Ryan (name taken from former champion of the Philippines' multi-stage cycling race, Ryan Tanguilig) is another brave dog. When I'm not in the farm, here in Manila, Ryan does not stay near my treehouse, he stays in another hut where the mango trees are. There, some children from the barrio would come to steal some of our coconuts, or cashew, or calamansi, even mangos during mango fruiting season. And Ryan makes sure that they don't come too often. When he barks continiously, Tiger and Jenny would come quick to join him.

And last, Elma (taken from former Filipina athlete, sprint and long-jump queen, Elma Muros). She's also brave, but when the 3 dogs are out chasing something or somebody, or if they're accompanying our farm caretaker, Mang Endring, Elma stays behind to guard my tree house and other things inside the house.

We have a 7th dog before, Zorro (name taken from famous Mexican hero, Zorro). He's also a Japanese spitz, supposedly to become Jenny's boyfriend. He was very brave, and he'd bark loudly and continiously when 1 or more dogs are barking. Unfortunately, he died. He was ran over by a "pugpog", a barrio truck used in hauling various farm and forest products, which entered a public forest land via barangay road in our farm. I talked to all the barangay leaders there and requested that said barangay road be closed from "pugpog" because those vehicles are used mainly to transport illegally-cut trees for firewood, charcoal and poles. Plus the fact that said vehicle killed my dog. The barangay leaders gave me that permission.

In a sense, Zorro's death became a trigger for the closure of that barangay road. Now there are less cutting of trees in the public forest land. In addition, we put a tomb (made of cement) for Zorro right beside the barangay road. So some people who walk to the mountains to cut some trees for their household needs are scared that there's a tomb nearby. Maybe they thought that a person was buried there.

Whenever I visit our farm, our dogs are among the happiest welcome sights that I see there. They are just too happy, too loud, to welcome me. And I always bring lots of food for them.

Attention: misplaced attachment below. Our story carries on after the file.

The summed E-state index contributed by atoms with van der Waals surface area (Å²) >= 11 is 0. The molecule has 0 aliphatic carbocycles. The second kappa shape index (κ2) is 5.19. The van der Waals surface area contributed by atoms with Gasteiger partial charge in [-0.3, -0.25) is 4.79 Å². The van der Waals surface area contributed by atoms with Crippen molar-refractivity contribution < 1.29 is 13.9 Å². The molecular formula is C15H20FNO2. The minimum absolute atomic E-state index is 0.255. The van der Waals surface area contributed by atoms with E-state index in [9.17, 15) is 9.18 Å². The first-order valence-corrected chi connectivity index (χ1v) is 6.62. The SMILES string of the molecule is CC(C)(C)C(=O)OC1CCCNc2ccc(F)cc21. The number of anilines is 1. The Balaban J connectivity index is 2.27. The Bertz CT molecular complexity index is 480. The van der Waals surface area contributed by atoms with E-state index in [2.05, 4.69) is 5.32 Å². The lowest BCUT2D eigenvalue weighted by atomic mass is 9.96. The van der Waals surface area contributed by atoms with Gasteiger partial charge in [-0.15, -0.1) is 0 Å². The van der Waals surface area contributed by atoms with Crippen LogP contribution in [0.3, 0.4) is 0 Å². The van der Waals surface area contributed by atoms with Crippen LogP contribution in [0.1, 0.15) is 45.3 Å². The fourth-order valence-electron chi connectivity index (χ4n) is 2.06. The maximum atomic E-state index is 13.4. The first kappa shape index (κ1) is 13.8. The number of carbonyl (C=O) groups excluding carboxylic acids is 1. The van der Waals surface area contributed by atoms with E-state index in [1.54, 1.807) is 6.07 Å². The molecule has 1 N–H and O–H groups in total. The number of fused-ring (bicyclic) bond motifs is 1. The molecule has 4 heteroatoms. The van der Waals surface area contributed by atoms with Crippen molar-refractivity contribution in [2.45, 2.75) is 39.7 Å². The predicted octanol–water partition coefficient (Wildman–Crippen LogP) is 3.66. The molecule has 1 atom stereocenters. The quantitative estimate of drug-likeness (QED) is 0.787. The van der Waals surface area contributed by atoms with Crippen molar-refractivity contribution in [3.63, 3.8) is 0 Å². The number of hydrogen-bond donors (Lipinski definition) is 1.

In the evening, where I talk to Mang Endring on some plans for the farm, all of the 6 dogs would also enter my treehouse and just stay there. Before we go to sleep, all of them have to get out, except Vampy. When I wake up in the morning, the dogs are already waiting at the door, waiting to be touched and wanting to walk around with me.

Tiger and Ryan don't exactly like each other though. They'd fight from time to time, especially over food. Maybe this is one reason why Ryan stays out of my tree house area, where Tiger stays and guards most of the time.

Dogs are indeed man's best friends. You can get 100% loyalty from them, and your properties they help secure. This week, a new puppy, local breed, was added to the farm. She will be our 7th dog. I still have to think of a new name for her though.

Thursday, July 05, 2007

Physics of global warming

The most dominant thinking nowadays about global warming and climate change is that their main cause is man-made pollution and green house gases (GHGs) emission. But I read some articles saying this is wrong. It's more of the earth's natural cycle of global cooling-then- warming-. .., in relation to the sun's magnetic field and cosmic activities, largely created by natural nuclear activities in our solar system and from the outer space.

One such article that I've read is written by a Physicist, Dr. Michael J. Fox. He's saying that recent discoveries in climate physics show that the sun's current magnetic field is strong, more than 2x its normal force, and it's deflecting cosmic rays that are supposed to help form clouds that help cool the planet. With strong magnetic field by the sun, there are less cosmic rays, less clouds, and we have global warming.

Thus, while I fully believe that there is global warming and climate change, I don't fully believe that it's mainly because of man-made pollution. I would say it's a mixture of humanity's pollution and the sun's internal dynamics, though more of the latter.

Below is a portion of Dr. Fox’s article, posted in Hawaii Reporter. For brevity purposes, I removed certain paragraphs. If you want to see the full article, see

When Physics Trumps Hysteria in Global Warming
By Michael R. Fox Ph.D., 7/1/2007

Studiously hidden from public view are some extraordinary findings in physics which are providing new understanding of our planetary history, as well as providing a much more plausible scientific understanding of Global Warming. Regrettably, the current hysteria about global warming is based much more on fear, political agendas, and computer models that don’t agree with each other or the climate, rather than hard-nosed evidence and science.

The climate forces which have led to the estimated 0.6C degree temperature increase over the past 100 years or more (according to the International Panel on Climate Change) have been assumed to be man-made CO2 emissions from advanced nations including the US. We know this can’t be true for several reasons.